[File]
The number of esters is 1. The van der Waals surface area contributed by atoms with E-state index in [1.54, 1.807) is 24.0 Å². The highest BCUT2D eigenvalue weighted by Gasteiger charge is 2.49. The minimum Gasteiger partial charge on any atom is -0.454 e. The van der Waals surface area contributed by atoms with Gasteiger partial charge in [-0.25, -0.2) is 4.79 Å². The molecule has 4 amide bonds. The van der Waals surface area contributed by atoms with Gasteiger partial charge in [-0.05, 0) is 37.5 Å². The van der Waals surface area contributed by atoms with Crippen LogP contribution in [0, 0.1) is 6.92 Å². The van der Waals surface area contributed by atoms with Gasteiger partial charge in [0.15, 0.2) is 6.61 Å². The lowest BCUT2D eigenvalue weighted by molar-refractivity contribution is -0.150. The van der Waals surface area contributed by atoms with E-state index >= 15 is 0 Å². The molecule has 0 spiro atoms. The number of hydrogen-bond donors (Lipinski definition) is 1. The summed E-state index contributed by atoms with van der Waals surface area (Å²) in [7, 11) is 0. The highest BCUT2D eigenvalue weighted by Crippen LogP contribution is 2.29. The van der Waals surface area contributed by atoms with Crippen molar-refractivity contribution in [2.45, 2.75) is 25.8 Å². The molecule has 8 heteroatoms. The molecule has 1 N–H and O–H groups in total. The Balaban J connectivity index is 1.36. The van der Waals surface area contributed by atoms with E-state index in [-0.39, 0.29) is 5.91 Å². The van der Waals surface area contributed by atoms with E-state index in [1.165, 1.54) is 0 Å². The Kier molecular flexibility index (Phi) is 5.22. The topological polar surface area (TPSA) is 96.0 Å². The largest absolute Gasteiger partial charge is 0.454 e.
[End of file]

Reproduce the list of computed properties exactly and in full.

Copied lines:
The number of esters is 1. The van der Waals surface area contributed by atoms with E-state index in [1.54, 1.807) is 24.0 Å². The highest BCUT2D eigenvalue weighted by Gasteiger charge is 2.49. The minimum Gasteiger partial charge on any atom is -0.454 e. The van der Waals surface area contributed by atoms with Gasteiger partial charge in [-0.25, -0.2) is 4.79 Å². The molecule has 4 amide bonds. The van der Waals surface area contributed by atoms with Gasteiger partial charge in [-0.05, 0) is 37.5 Å². The van der Waals surface area contributed by atoms with Crippen LogP contribution in [0, 0.1) is 6.92 Å². The van der Waals surface area contributed by atoms with Gasteiger partial charge in [0.15, 0.2) is 6.61 Å². The lowest BCUT2D eigenvalue weighted by molar-refractivity contribution is -0.150. The van der Waals surface area contributed by atoms with E-state index >= 15 is 0 Å². The molecule has 0 spiro atoms. The number of hydrogen-bond donors (Lipinski definition) is 1. The summed E-state index contributed by atoms with van der Waals surface area (Å²) in [7, 11) is 0. The highest BCUT2D eigenvalue weighted by Crippen LogP contribution is 2.29. The van der Waals surface area contributed by atoms with Crippen molar-refractivity contribution in [2.45, 2.75) is 25.8 Å². The molecule has 8 heteroatoms. The molecule has 1 N–H and O–H groups in total. The Balaban J connectivity index is 1.36. The van der Waals surface area contributed by atoms with E-state index in [-0.39, 0.29) is 5.91 Å². The van der Waals surface area contributed by atoms with E-state index in [1.165, 1.54) is 0 Å². The Kier molecular flexibility index (Phi) is 5.22. The topological polar surface area (TPSA) is 96.0 Å². The largest absolute Gasteiger partial charge is 0.454 e.